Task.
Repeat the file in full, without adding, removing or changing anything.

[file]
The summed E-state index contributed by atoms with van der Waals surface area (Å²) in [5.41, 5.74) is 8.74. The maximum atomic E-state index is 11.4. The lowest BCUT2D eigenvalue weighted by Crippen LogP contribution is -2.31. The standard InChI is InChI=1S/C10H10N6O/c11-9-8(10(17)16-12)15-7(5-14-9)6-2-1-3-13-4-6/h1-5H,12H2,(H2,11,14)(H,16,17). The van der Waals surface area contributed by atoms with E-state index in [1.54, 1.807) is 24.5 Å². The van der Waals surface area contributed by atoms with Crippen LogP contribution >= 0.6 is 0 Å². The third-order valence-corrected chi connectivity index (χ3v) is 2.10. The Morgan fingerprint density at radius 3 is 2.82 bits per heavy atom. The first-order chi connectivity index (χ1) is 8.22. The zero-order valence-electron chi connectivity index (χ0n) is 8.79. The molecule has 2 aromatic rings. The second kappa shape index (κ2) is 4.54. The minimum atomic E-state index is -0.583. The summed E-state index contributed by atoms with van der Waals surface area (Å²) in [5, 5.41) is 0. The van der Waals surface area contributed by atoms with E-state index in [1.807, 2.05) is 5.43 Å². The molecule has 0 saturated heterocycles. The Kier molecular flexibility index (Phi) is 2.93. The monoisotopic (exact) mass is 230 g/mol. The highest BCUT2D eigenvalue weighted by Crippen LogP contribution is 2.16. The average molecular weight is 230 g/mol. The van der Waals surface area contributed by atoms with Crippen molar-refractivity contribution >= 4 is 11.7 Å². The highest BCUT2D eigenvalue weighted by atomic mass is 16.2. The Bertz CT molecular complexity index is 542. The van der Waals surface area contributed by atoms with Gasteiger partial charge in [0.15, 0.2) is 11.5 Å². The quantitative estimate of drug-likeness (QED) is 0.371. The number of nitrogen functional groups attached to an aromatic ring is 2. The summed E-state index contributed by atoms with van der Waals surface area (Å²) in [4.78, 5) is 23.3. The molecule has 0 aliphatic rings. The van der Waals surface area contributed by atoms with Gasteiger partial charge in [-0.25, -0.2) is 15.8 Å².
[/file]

The summed E-state index contributed by atoms with van der Waals surface area (Å²) in [5.41, 5.74) is 8.74. The maximum atomic E-state index is 11.4. The lowest BCUT2D eigenvalue weighted by Crippen LogP contribution is -2.31. The standard InChI is InChI=1S/C10H10N6O/c11-9-8(10(17)16-12)15-7(5-14-9)6-2-1-3-13-4-6/h1-5H,12H2,(H2,11,14)(H,16,17). The van der Waals surface area contributed by atoms with E-state index in [1.54, 1.807) is 24.5 Å². The van der Waals surface area contributed by atoms with Crippen LogP contribution >= 0.6 is 0 Å². The third-order valence-corrected chi connectivity index (χ3v) is 2.10. The Morgan fingerprint density at radius 3 is 2.82 bits per heavy atom. The first-order chi connectivity index (χ1) is 8.22. The zero-order valence-electron chi connectivity index (χ0n) is 8.79. The molecule has 2 aromatic rings. The second kappa shape index (κ2) is 4.54. The minimum atomic E-state index is -0.583. The summed E-state index contributed by atoms with van der Waals surface area (Å²) in [5, 5.41) is 0. The van der Waals surface area contributed by atoms with E-state index in [1.807, 2.05) is 5.43 Å². The molecule has 0 saturated heterocycles. The Kier molecular flexibility index (Phi) is 2.93. The monoisotopic (exact) mass is 230 g/mol. The highest BCUT2D eigenvalue weighted by Crippen LogP contribution is 2.16. The average molecular weight is 230 g/mol. The van der Waals surface area contributed by atoms with Crippen molar-refractivity contribution >= 4 is 11.7 Å². The highest BCUT2D eigenvalue weighted by atomic mass is 16.2. The Bertz CT molecular complexity index is 542. The van der Waals surface area contributed by atoms with Gasteiger partial charge in [0.15, 0.2) is 11.5 Å². The quantitative estimate of drug-likeness (QED) is 0.371. The number of nitrogen functional groups attached to an aromatic ring is 2. The summed E-state index contributed by atoms with van der Waals surface area (Å²) in [4.78, 5) is 23.3. The molecule has 0 aliphatic rings. The van der Waals surface area contributed by atoms with Gasteiger partial charge in [-0.25, -0.2) is 15.8 Å².